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Rehberg says he 'believes’ in a flat-rate income tax for the nation

2012-10-09T17:00:00Z Rehberg says he 'believes’ in a flat-rate income tax for the nationBy MIKE DENNISON IR State Bureau Helena Independent Record
October 09, 2012 5:00 pm  • 

BILLINGS — Republican U.S. Rep. Denny Rehberg, who’s challenging U.S. Sen. Jon Tester for one of Montana's spots in the Senate, resurrected his support for enacting a flat-rate federal income tax in comments during a Monday night debate.

“I believe in a flat tax,” he said at a televised debate with Tester, D-Mont., in Billings on Monday night. “I’m fighting for a flat tax because I think ultimately that is the best way to go.”

It’s not the first time that Rehberg, Montana’s sole congressman, has talked about his preference for one, single federal income-tax rate for all tax-paying households in America. However, he hasn’t made the stance a centerpiece of his campaign this year.

Asked about his comment Tuesday morning, Rehberg said he’s been talking about it for a couple of years, mainly as a preferred alternative to a national sales tax, as part of overall tax reform.

He said he would oppose a national sales tax and instead would look at the flat-rate income tax — but not as a way to raise new revenue.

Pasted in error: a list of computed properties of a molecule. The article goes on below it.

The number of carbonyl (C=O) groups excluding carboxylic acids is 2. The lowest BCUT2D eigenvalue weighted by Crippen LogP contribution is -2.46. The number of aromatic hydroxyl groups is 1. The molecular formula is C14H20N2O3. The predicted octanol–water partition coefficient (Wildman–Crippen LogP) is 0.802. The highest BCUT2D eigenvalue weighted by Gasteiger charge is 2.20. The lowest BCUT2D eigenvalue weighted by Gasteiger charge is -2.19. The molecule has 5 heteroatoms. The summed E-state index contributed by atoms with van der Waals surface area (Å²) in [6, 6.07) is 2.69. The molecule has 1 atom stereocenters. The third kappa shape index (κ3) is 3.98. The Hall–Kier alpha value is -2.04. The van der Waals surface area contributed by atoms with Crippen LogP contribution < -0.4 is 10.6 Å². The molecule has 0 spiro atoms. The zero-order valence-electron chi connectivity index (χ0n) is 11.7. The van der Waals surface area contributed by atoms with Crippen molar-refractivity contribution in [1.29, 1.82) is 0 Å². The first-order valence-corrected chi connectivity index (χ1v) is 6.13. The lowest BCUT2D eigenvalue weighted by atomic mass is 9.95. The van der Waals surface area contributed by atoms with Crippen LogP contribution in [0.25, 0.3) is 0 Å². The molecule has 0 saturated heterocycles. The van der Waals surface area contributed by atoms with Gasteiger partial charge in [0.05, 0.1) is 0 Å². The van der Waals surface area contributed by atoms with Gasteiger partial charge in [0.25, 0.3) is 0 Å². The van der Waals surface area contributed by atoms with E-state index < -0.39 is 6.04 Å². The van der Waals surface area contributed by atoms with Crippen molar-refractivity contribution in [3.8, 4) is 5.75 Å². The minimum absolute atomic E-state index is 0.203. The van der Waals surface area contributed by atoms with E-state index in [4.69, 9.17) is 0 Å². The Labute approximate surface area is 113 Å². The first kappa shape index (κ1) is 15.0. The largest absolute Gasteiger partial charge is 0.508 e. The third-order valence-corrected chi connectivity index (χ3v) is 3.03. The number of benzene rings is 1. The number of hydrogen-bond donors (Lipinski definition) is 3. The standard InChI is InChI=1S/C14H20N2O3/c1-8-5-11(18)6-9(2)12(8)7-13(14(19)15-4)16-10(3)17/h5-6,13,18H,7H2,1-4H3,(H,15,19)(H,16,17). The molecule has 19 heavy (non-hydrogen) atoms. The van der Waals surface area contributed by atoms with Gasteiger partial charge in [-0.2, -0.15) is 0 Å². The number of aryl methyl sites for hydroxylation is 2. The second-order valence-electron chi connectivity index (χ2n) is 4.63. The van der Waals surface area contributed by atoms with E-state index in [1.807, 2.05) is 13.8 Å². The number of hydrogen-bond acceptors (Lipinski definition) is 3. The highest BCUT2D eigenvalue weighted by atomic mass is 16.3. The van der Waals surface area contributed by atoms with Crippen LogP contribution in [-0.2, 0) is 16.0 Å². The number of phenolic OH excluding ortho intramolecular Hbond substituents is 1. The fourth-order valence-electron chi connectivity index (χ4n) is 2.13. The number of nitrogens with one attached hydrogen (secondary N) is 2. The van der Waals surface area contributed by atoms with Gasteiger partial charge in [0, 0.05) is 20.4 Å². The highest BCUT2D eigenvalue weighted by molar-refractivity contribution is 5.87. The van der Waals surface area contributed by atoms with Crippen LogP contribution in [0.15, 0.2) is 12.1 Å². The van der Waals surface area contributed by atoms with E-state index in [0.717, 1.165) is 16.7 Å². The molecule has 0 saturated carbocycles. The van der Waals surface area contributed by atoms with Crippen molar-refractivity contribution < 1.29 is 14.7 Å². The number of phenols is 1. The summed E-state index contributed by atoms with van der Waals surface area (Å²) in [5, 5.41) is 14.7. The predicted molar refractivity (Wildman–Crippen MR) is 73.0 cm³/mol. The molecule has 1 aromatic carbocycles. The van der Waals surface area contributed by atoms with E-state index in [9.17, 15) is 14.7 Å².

Rehberg said a flat tax likely would include elimination of many deductions, to simplify the tax code, and might be in the range of 10 percent to 11 percent. However, he said any serious discussion of the issue in Congress is a ways down the road.

Tester said while he supports overall simplification of the U.S. tax code, he is opposed to a flat tax, because it would likely increase taxes for working Montanans with moderate incomes.

Tester’s campaign said Rehberg supports a flat-rate tax because it would benefit multimillionaires like himself.

Rehberg said he hasn’t thought about the class-by-class impacts of the flat-rate tax because at this point, nobody has put forth a concrete, detailed proposal.

Copyright 2015 Helena Independent Record. All rights reserved. This material may not be published, broadcast, rewritten or redistributed.

(9) Comments

  1. steeline
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    steeline - October 12, 2012 9:03 am
    skooter if it were someone else that says what you say I might take it to heart. However, it is entertaining to read your left wing spin on reality. We have to get America Right.
  2. skooter
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    skooter - October 10, 2012 10:53 pm
    Unfortunately steeline isn't aware of anything but the misleading, often false and totally inflamatory things he says and repeats (like blaming the girl with CP and her family in the article in Sunday's paper...classy).

    It's a good explanation jkc - but wasted on many here.
  3. jkc
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    jkc - October 10, 2012 7:20 pm